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Prudence Holloway - Actor, Singer, Voice Teacher.

Prudence Holloway – Actor, Singer, Voice Teacher.

This month the worst thing happened to me: I lost my voice. On set. This has never happened to me. I am diligent about health and have a killer immune system – if I do say so myself. The last eight weeks have been a very busy time and my tenacity weakened. My health became a second priority as I rushed from A to B and sleep was put aside in order to find more hours in a day. I also travelled from summer to winter for five days and my body just shut down. I wasn’t gonna stop, so it stopped for me! My voice, unfortunately, was the main casualty.

Luckily, I had the wonderful Prudence Holloway on set with me. Singer, actor, and voice teacher, Pru helped me manage my vocal performance with little strain and maximum result. I thought I would know what to do in a situation like this, but my sick, spluttery, foggy brain was so clouded I couldn’t think of anything.

It got me thinking – imagine if I didn’t have Pru on set with me! I’m sure I would have pulled it together somehow, but wouldn’t a go-to list of what to do when such a disaster strikes be awesome to have on hand?

So that is what I am giving you this month!

Prudence Holloway is an accomplished actor and singer whose credits include The Girlie Show as part of the 2016 Mardi Gras Festival, as well as Squabbalogic’s critically acclaimed Austalian premiere of Carrie The Musical (Chris Hargensen). She has appeared in Elegies for Angels, Punks and Raging Queens (Tracey, PHP), and As You Like It (Rosalind, PGT). Prudence is also a regular in the Sydney music scene.

Below is Pru’s advice for getting through a day of shooting with illness, getting back in shape afterward, and some medicines and lozenges she recommends.

What to do when you’re sick and you have to get through a day of filming:

  • Vocal rest, unless you are speaking.
  • Try to focus or lift the sound into the “mask” area (mid section of face around the nose) and lean on resonance to speak, rather than letting the sound drop into the throat where the sickness is.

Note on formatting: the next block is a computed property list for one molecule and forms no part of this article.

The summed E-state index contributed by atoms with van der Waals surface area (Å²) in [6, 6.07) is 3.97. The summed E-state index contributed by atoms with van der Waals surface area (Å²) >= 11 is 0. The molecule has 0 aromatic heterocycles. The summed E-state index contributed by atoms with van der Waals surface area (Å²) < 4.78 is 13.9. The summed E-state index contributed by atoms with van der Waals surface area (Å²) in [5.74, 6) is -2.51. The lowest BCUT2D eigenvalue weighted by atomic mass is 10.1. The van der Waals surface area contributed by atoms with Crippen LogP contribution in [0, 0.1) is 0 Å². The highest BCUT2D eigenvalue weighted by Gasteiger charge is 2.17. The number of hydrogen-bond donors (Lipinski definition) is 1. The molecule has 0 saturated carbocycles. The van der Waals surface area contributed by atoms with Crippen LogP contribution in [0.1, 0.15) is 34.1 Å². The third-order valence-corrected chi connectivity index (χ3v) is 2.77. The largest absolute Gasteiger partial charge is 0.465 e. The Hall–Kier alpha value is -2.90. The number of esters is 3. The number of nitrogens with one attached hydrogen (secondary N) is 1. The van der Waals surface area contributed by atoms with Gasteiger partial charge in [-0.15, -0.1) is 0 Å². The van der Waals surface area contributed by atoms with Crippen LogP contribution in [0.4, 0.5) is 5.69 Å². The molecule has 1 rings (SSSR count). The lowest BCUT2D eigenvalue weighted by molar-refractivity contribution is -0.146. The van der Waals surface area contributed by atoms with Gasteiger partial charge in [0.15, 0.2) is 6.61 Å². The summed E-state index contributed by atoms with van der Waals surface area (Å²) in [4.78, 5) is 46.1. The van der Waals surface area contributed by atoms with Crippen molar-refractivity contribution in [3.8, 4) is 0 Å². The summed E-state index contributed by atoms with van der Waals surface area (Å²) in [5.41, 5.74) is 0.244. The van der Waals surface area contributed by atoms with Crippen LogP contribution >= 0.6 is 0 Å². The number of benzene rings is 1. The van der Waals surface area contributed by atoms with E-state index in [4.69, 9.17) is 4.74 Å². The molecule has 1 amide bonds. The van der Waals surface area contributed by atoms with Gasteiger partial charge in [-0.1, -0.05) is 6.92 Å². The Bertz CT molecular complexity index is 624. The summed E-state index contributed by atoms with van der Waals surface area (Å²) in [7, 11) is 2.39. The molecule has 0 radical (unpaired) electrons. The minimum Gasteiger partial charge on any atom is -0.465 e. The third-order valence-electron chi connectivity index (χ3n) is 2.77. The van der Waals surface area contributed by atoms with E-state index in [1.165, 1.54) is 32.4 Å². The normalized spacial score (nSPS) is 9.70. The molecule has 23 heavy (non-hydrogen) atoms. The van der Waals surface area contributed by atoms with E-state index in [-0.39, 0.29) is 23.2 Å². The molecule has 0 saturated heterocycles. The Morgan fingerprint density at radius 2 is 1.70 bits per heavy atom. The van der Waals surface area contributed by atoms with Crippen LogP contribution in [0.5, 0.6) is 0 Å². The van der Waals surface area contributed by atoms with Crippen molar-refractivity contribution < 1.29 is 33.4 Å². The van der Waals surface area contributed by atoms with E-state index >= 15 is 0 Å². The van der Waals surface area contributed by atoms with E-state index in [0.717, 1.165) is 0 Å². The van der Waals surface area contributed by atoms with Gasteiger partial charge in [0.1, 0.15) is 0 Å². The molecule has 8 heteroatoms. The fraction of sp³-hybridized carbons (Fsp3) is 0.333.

• Keep the breath connected to the sound, even more so than usual.
  • STEAM, STEAM, STEAM! It helps to lubricate the folds and re-hydrate them. Dehydration is a huge problem when we get sick. DO NOT steam with eucalyptus – yes it may open up your sinuses, but it is too harsh on your vocal folds. If vigorous vocal demands are required, do not steam for about hours hours prior.
  • Drink lots of water.
  • Lemon & ginger tea with honey.

Exercises to get yourself back into shape/general practice & vocal health tips:

  • Sirens: on an “ng” sound (like siNG) – Going from a high note to a low note. Sirens are a good way to see where you voice is at post sickness, you want to aim for a smooth and quiet sound through your range. Think of this a gently waking up your vocal folds.
  • Do tongue trills or lip trills through your range gently moving through your voice.
  • Get back into your Alexander Technique work.
  • The most important thing is to give yourself time to heal; pushing yourself can lead to longer recovery and potential damage.
  • Always keep hydrated and make sure you are getting enough sleep.
  • Know your instrument and have a regular practice regime. When everything is fine, it is easy to forget and get too busy to keep up the practice, but when you get sick that’s when you need the technique to rely on.
  • Do regular voice classes.
  • Avoid loud venues where you have to shout.

Medicine/things to do – there are a million and one options when it comes to medicines/lozenges you can have when you’re sick but these are my favourites:

  • ArmaForce. Buy some immediately and have it ready for the first signs of sickness.
  • Euco Steamer (sans eucalyptus)
  • Watermelon Frost (for sore throats). Quite possibly one of the most disgusting tastes out there but effective.
  • Pei Pa Koa – Chinese Cough Syrup. Can also make quite a nice rum based cocktail if you feel so inclined.
  • Manuka Honey
  • Lemon and Ginger Tea
  • Chicken Soup

The most important thing I could say is to learn to listen to your voice. At the end of the day, you are responsible for your vocal health and it is on you to know your instrument, and treat it with respect and care.

You can contact Pru for individual advice at:

Or check out her Facebook at:


Be nice to yourselves, guys! Silly season is in full force and it can wreck havoc on your voice, body, and mind, so don’t forget to workout vocally, physically, and mentally!

Most importantly . . . breathe.move.react

Until next month . . .

Alison McGirr QUT (BA Acting) is a lover of life, Activewear, and orange lipstick. Awarded the prestigious Jennifer Blocksidge Honour and Grant, she staged her first theatre production, The Interview, shortly after. Alison is part of The Heath Ledger Young Artist’s Oral History project being conducted by the National Film and Sound Archive. Having appeared in Home and Away as Molly Brenner, a move to Ireland saw her work on hit TV shows Penny Dreadful and Vikings. Once back in Sydney she trained with the Australian Institute of Fitness uniting her passion for fitness and acting.